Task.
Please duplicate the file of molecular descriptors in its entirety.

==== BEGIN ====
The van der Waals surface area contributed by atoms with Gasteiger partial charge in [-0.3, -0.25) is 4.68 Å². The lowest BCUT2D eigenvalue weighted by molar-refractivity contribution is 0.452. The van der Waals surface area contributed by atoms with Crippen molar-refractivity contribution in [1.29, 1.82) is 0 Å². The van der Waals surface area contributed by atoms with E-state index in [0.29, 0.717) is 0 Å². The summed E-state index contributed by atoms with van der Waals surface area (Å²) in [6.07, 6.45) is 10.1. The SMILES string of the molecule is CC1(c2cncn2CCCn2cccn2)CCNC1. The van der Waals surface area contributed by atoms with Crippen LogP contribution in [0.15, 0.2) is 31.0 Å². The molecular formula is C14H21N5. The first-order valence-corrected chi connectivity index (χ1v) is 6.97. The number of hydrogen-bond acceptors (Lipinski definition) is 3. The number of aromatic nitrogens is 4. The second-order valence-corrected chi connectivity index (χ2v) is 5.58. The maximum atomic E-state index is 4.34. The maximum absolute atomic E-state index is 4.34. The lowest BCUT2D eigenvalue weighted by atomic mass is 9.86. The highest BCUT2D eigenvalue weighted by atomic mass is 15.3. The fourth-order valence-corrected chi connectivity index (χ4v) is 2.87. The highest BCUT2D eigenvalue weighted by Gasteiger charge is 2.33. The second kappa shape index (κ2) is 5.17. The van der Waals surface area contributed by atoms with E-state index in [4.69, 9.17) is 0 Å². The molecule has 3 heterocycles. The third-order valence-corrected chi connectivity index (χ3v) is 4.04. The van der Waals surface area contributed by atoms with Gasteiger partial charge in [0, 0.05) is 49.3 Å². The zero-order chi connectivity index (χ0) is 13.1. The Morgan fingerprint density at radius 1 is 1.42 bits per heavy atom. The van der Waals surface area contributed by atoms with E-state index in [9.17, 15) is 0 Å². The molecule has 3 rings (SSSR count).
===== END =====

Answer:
The van der Waals surface area contributed by atoms with Gasteiger partial charge in [-0.3, -0.25) is 4.68 Å². The lowest BCUT2D eigenvalue weighted by molar-refractivity contribution is 0.452. The van der Waals surface area contributed by atoms with Crippen molar-refractivity contribution in [1.29, 1.82) is 0 Å². The van der Waals surface area contributed by atoms with E-state index in [0.29, 0.717) is 0 Å². The summed E-state index contributed by atoms with van der Waals surface area (Å²) in [6.07, 6.45) is 10.1. The SMILES string of the molecule is CC1(c2cncn2CCCn2cccn2)CCNC1. The van der Waals surface area contributed by atoms with Crippen LogP contribution in [0.15, 0.2) is 31.0 Å². The molecular formula is C14H21N5. The first-order valence-corrected chi connectivity index (χ1v) is 6.97. The number of hydrogen-bond acceptors (Lipinski definition) is 3. The number of aromatic nitrogens is 4. The second-order valence-corrected chi connectivity index (χ2v) is 5.58. The maximum atomic E-state index is 4.34. The maximum absolute atomic E-state index is 4.34. The lowest BCUT2D eigenvalue weighted by atomic mass is 9.86. The highest BCUT2D eigenvalue weighted by atomic mass is 15.3. The fourth-order valence-corrected chi connectivity index (χ4v) is 2.87. The highest BCUT2D eigenvalue weighted by Gasteiger charge is 2.33. The second kappa shape index (κ2) is 5.17. The van der Waals surface area contributed by atoms with E-state index in [4.69, 9.17) is 0 Å². The molecule has 3 heterocycles. The third-order valence-corrected chi connectivity index (χ3v) is 4.04. The van der Waals surface area contributed by atoms with Gasteiger partial charge in [0, 0.05) is 49.3 Å². The zero-order chi connectivity index (χ0) is 13.1. The Morgan fingerprint density at radius 1 is 1.42 bits per heavy atom. The van der Waals surface area contributed by atoms with E-state index in [9.17, 15) is 0 Å². The molecule has 3 rings (SSSR count).